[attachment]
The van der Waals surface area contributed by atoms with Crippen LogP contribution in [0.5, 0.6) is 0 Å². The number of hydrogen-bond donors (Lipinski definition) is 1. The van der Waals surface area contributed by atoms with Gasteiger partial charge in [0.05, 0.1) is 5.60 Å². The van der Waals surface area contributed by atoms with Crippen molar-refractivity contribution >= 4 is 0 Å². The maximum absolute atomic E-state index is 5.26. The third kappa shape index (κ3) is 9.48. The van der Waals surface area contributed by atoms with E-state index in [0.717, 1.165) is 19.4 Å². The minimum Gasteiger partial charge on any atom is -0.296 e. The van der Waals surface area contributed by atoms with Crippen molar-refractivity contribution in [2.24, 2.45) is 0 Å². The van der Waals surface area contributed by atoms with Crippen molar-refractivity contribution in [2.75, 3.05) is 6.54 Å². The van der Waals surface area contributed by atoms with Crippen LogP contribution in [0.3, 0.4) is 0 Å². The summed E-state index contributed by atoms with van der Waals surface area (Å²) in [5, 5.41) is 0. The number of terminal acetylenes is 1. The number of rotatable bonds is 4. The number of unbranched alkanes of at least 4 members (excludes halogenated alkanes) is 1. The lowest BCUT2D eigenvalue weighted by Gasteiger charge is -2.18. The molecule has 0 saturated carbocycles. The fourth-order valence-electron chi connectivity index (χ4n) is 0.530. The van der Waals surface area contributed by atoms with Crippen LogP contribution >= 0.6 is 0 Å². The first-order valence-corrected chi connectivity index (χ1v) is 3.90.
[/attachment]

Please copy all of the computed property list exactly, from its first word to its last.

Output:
The van der Waals surface area contributed by atoms with Crippen LogP contribution in [0.5, 0.6) is 0 Å². The number of hydrogen-bond donors (Lipinski definition) is 1. The van der Waals surface area contributed by atoms with Gasteiger partial charge in [0.05, 0.1) is 5.60 Å². The van der Waals surface area contributed by atoms with Crippen molar-refractivity contribution >= 4 is 0 Å². The maximum absolute atomic E-state index is 5.26. The third kappa shape index (κ3) is 9.48. The van der Waals surface area contributed by atoms with E-state index in [0.717, 1.165) is 19.4 Å². The minimum Gasteiger partial charge on any atom is -0.296 e. The van der Waals surface area contributed by atoms with Crippen molar-refractivity contribution in [2.24, 2.45) is 0 Å². The van der Waals surface area contributed by atoms with Crippen molar-refractivity contribution in [2.75, 3.05) is 6.54 Å². The van der Waals surface area contributed by atoms with Crippen LogP contribution in [0.3, 0.4) is 0 Å². The summed E-state index contributed by atoms with van der Waals surface area (Å²) in [5, 5.41) is 0. The number of terminal acetylenes is 1. The number of rotatable bonds is 4. The number of unbranched alkanes of at least 4 members (excludes halogenated alkanes) is 1. The lowest BCUT2D eigenvalue weighted by Gasteiger charge is -2.18. The molecule has 0 saturated carbocycles. The fourth-order valence-electron chi connectivity index (χ4n) is 0.530. The van der Waals surface area contributed by atoms with Crippen LogP contribution >= 0.6 is 0 Å². The first-order valence-corrected chi connectivity index (χ1v) is 3.90.